Our Saudi “allies” and some of HRC and BHO’s strongest foreign supporters and sources of funding are our enemy; always have been.

    1. My favorite bit, page 428:

      In 1993, the FBI became aware that Bassnan had hosted a party for the Blind Shaykh at his house in Washington, DC in October 1992. Bassnan has made many laudatory remarks to FBI assets about Bin Ladin, referring to Bin Ladin as the official Khalifate and the ruler of the Islamic world. According to an FBI asset, Bassnan spoke of Bin Ladin “as if he were a god.” Bassnan also stated to an FBI asset that he heard that the U.S. Government had stopped approving visas for foreign students. He considered such measures to be insufficient as there are already enough Muslims in the United States to destroy the United States and make it an Islamic state within ten to fifteen years.

    2. Didn’t Obumbles lean over and suck the Saudi King’s cock once-upon-a-time? I think I saw the video.

      1. If you want to get your weekend off to a riproaring conspiratorial start, grab a bottle of bourbon and google Khalid al-Mansour Obama Harvard.

    3. Why do you say “enemy”? They have been giving the our betters exactly what they needed and asked for.

  6. So Bandar bin Sultan, the guy who pressured the US into going into Iraq, and who bragged that George W. Bush told him of the decision to invade Iraq before Colin Powell, funded and aided the people behind 9/11.

    Why is this starting to look like the Saudis supported this attack just to get us to attack Iraq??

    1. Saudi Funding seems tied to groups that are used to justify American wars in Shia areas. Iraq. Syria. Yemen. The constant narrative out of Arabia shamelessly parroted by the American media that the Houthis are in league with Iran.

      It LOOKS like the Arabians are using the Americans to shatter the power of the Shia.

      1. That’s sort of an open fucking secret. One reason that there was no support for any sort of Persian spring, since it might raise questions as to why we’re helping an absolute monarchy attack a democracy.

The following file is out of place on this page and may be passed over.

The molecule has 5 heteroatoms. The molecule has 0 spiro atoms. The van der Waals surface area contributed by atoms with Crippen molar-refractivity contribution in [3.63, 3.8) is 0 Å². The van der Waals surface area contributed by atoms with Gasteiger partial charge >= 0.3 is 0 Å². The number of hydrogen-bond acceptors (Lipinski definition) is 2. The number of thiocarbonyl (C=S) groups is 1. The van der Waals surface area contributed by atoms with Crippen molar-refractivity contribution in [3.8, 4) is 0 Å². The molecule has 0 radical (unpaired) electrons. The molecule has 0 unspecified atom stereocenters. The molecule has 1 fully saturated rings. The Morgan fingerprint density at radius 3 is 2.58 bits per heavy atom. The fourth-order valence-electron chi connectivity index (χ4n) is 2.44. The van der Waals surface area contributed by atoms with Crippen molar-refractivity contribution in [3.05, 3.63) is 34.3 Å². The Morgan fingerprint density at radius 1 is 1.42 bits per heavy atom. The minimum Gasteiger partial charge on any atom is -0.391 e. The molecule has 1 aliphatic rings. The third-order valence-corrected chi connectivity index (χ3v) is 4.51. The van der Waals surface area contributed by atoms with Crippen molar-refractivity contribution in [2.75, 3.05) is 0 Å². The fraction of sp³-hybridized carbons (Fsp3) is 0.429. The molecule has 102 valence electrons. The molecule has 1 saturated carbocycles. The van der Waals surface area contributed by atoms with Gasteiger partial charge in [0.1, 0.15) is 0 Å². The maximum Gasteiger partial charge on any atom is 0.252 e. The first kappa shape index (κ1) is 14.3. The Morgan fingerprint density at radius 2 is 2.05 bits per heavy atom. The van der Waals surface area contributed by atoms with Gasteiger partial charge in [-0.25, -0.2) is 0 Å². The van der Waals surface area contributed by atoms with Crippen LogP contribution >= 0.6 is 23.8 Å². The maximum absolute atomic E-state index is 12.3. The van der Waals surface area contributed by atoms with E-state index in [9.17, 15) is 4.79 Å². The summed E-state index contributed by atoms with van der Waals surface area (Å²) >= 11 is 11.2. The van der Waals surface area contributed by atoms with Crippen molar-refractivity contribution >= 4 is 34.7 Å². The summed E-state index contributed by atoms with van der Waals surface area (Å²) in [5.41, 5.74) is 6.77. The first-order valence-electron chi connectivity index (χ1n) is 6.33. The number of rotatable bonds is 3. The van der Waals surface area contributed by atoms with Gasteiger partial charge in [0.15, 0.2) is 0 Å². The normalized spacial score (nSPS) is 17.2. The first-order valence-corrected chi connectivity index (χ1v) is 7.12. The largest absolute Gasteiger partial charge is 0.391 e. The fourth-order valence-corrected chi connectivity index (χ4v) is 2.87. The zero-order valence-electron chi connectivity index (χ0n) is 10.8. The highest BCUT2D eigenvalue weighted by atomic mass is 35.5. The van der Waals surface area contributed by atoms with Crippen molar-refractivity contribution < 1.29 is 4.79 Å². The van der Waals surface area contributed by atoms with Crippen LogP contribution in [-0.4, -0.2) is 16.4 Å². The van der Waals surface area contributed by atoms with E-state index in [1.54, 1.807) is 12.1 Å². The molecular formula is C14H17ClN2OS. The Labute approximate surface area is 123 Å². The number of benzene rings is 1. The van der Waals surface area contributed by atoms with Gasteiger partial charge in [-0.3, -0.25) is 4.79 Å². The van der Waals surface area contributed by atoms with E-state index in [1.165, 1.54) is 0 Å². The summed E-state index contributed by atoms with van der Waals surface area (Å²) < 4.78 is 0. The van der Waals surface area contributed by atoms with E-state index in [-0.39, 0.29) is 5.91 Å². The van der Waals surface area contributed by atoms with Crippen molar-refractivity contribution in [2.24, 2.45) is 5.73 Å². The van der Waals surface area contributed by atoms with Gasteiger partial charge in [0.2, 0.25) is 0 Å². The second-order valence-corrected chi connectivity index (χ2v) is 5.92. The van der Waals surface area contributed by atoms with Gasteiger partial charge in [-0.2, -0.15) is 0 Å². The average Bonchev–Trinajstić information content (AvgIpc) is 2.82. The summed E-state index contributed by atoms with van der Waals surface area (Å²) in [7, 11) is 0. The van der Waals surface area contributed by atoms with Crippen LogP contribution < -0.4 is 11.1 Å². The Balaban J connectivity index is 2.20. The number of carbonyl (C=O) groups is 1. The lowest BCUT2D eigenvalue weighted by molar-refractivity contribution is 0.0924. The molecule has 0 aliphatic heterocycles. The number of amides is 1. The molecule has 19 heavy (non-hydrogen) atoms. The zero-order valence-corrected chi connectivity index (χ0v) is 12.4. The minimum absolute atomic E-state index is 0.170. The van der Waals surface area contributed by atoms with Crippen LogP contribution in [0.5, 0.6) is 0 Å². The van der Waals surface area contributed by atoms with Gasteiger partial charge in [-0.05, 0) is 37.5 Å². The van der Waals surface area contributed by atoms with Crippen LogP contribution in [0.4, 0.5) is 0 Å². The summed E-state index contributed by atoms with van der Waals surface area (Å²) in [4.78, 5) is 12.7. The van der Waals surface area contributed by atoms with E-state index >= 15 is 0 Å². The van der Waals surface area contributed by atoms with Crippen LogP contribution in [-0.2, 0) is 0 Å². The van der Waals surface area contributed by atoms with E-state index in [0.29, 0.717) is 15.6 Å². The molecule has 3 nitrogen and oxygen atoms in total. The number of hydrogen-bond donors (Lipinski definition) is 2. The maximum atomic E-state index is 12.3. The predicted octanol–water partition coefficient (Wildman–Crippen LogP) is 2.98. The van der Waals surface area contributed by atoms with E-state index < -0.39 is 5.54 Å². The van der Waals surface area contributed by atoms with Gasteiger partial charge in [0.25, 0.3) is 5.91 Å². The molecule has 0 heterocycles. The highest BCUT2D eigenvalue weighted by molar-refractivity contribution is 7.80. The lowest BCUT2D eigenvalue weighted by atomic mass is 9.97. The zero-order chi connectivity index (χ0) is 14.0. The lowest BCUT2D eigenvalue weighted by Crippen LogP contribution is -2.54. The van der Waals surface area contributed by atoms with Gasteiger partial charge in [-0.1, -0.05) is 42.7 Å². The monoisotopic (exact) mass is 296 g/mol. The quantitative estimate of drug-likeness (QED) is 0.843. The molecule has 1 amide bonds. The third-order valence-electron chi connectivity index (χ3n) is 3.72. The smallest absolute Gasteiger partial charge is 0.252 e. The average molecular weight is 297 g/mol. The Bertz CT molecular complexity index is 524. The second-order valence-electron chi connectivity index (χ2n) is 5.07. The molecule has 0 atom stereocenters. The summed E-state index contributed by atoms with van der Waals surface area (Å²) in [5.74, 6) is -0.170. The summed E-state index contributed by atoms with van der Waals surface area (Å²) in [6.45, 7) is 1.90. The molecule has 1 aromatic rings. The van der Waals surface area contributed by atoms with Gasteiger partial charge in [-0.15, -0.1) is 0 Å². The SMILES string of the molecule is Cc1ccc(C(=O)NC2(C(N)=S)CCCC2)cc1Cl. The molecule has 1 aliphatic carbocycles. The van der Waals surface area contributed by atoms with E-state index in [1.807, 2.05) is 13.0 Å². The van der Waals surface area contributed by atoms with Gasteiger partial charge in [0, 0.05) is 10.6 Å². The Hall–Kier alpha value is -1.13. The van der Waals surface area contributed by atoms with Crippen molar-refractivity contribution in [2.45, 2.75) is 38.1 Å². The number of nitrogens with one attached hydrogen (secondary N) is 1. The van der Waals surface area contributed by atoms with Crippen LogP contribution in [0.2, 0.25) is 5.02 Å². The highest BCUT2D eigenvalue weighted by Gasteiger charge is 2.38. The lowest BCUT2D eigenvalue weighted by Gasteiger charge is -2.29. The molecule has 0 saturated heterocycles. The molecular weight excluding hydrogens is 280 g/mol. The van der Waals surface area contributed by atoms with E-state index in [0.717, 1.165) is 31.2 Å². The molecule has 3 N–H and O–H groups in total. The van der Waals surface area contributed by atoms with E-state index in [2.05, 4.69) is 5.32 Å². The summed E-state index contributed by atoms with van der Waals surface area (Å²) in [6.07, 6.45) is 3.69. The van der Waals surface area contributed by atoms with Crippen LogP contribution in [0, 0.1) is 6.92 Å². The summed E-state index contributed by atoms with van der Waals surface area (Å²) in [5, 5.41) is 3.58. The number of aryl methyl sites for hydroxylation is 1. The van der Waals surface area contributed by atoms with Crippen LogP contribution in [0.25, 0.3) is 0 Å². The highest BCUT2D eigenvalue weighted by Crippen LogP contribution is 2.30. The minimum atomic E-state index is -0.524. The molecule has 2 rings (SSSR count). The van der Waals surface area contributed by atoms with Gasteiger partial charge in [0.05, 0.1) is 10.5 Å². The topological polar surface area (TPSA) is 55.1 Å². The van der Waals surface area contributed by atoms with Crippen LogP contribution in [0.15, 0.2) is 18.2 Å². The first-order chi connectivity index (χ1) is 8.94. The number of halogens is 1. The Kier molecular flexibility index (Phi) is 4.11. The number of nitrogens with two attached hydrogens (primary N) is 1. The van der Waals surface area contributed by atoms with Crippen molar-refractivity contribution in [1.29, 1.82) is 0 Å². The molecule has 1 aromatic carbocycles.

I don’t think it’s the government as a whole though, just a corrupt group of bought-off people inside it, like the Clinton loyalists in the various departments. Otherwise, I can’t see POTUS undermining them by helping Iran get a nuke, unless it’s some 5d chess move to lure Israel into attacking while SA retains plausible deniability.

    2. Just like the Sauds paying the clinton foundation to fuck over Lybia. I’m not making excuses to one crime base on a another teams crime but to point out that Our government has been bought off and paid for for a long time now through all parties. People like to blame the jews but its clear the Sauds are right there paying people off for American to die on their behalf with our dollars.

      1. Assuming we have enough nukes to go around, can we bring our boys home now and just see what happens?

  7. One of the strongest arguments against conspiracy theories is the extent to which multiple conspirators would have to adhere to their original secrecy agreement in order for the conspiracy to remain a secret. That’s how we know we went to the moon: thousands of astronauts, engineers, support personnel, etc would have had to remain mum about the whole affair for the decades since 1969.

  8. I’m not suggesting that 911 was an inside job, but I do observe that the strongest argument against the conspiracy (large numbers of people keeping secrets in perpetuity) simply does not apply if I am correct in assuming that the minimum number of conspirators (defined as people who knew in advance that the operation was planned) in a possible 911 conspiracy is precisely 1.

    1. In an open society keeping secrets is done by openly advancing conspiracy theories. Lots and lots of them so that the truth gets lumped in with the falsehoods.

  9. Consider the following scenario. There’s this high-level governmental operative named Charney, let’s say. He could be highly-placed within the Executive branch perhaps. He has cultivated a relationship with this deep cover spook who has successfully infiltrated Al Qaeda. His spook is told to use his Al Qaeda resources to set up a plot to hijack planes and fly them into buildings, with the expectation that the plot would be called off at the last minute and all of those involved would be rolled up and arrested prior to execution. On the day of the operation, the spook is told to stand down, and that the other accomplices would be soon arrested. The spook retreats to a safe house where he is told to wait until the police action is complete.

    1. The FBI Suspected Bill Kristol’s Dad of Consorting With Soviet Spies